The jumble of political parties in Poland and other nations just fosters volatility.

By Timothy Garton Ash The Los Angeles Times

October 25, 2007

Every so often, just when you're getting tired of it, you are reminded what a wonderful thing democracy is. Last Sunday, young Poles queued up patiently, not just in Warsaw and Wroclaw but in Dublin and London, to vote for a Poland in which they would have a future.

The most elementary pleasure of democracy -- we, the people, choose our government -- is something their parents had never enjoyed until the end of communism in 1989. The 18- and 19-year-olds were themselves experiencing it for the first time. Voter turnout, though still low, was the highest since the historic election of 1989. It was younger Poles, above all, who turned out in unexpectedly large numbers to produce a result that surprised everyone.

Enough was enough. Time for a change. And so, to use a sturdy Anglo- Saxon phrase, they "threw the rascals out." The milder of the "terrible twins" remains as president, but the more conspiratorial and bloody-minded Jaroslaw Kaczynski will no longer be prime minister. His party, although it still garnered nearly a third of the vote, suffered a decisive defeat. As satisfying was the fact that two populist and pigheaded smaller parties, the so-called Self Defense party and the League of Polish Families, fell below the 5% hurdle and so will not be represented in Parliament. On election night, I particularly enjoyed the moment when Polish television went to the headquarters of the ghastly Self Defense party and showed a brightly lighted, totally deserted hall. There appeared to be no one there except the TV reporter and one melancholy, mustachioed spokesman. The party's over. Last one out, turn off the lights.

This result is good for democracy, good for Poland and good for Europe. A xenophobic, provincial, backward-looking, Germanophobe tendency, which had been there all along in Polish society, had its chance in government. It made a mess of it in just two years. A clear majority of voters then decided in free and fair elections that this was not the sort of Poland they wanted to live in, nor the face they wished to show the world. They want a country that is more modern, liberal, European and Western.

Unfortunately, the Kaczynski twins did not just make a mess politically for themselves. They also made a mess of a weak state, plagued by partisanship and corruption. They promised a stronger, cleaner state and delivered an even weaker, dirtier one. The new government will have its work cut out to restore -- no, to create for the first time -- good governance under the rule of law. I am not confident it will succeed.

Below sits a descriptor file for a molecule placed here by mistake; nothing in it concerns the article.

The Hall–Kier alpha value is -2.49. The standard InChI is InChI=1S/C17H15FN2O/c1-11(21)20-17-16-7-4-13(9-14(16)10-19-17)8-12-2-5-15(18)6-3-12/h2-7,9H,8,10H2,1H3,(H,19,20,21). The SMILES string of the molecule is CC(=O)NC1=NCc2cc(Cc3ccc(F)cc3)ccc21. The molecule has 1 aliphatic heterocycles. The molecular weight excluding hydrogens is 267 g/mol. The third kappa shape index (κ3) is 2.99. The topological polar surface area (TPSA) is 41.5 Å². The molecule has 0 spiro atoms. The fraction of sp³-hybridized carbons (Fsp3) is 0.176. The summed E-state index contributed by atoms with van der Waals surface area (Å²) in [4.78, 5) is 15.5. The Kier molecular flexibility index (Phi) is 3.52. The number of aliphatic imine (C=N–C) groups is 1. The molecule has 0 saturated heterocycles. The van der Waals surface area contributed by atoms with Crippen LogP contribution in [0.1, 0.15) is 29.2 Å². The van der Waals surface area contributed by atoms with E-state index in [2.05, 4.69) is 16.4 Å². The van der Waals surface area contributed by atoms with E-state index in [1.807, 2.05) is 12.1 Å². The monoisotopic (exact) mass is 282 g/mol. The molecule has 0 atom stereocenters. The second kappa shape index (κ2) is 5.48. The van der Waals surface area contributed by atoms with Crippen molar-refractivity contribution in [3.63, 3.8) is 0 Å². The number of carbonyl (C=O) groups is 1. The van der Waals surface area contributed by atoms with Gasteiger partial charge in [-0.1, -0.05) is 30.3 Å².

There's another side to this story that has wider significance. One characteristic feature of Polish politics since the end of communism is the failure to consolidate any large, durable political parties, on either the center-left or the center-right. Over the years, parties have come and gone like hopeful singles at a speed-dating session. The acronyms have been reshuffled like an alphabet in a kaleidoscope. For a time, the post-communists looked like they might become a modern social democratic party, but they collapsed in a morass of scandal and corruption.

Nor has this overwhelmingly Catholic country yet managed to create a modern Christian democratic party, like that in Germany. The same old politicians keep popping up, but the parties keep changing. Only one party has been represented continuously in Parliament since 1989: the Peasants Party. It seems to me no coincidence that this is also the only party to represent a single, well-defined social group: the peasants, God bless 'em.

The kaleidoscope of the acronyms is not just a Polish phenomenon. If you look at the election records of other post-communist countries -- and countries elsewhere as well -- you often find a similar volatility. Take Italy, which went through an earthquake in its political system after the end of the Cold War. As far as I can see from the records, no single party that was represented in Italy's lower house of Parliament in autumn 1987 is there today.

To countries like Britain and the United States, which stolidly go on having the same two or three main parties, these may seem like giddy Latin and Slavonic dances. To lose one political party is understandable; to lose all of them looks like carelessness.

But consider this: If our old, established parties did not exist, would we invent them? Almost certainly not. They're there because they're there because they're there. They no longer represent distinctive social groups (e.g. Labor for labor) or distinct, coherent sets of principles.

In Britain, Labor and Conservatives now cross-dress all the time as they compete for the affections of a broadly liberal (small "l") middle class. They are mere aggregators of interests and prejudices, election-winning machines held together only by history and the shared lust for power. Yet for all that, having a stable party system remains a great advantage.

The problem is: How do you create it if you never had it, as in Poland, or re-create it if it has collapsed, as in Italy? Timothy Garton Ash, a contributing editor to The Times' opinion pages, is professor of European studies at Oxford University and a senior fellow at the Hoover Institution.

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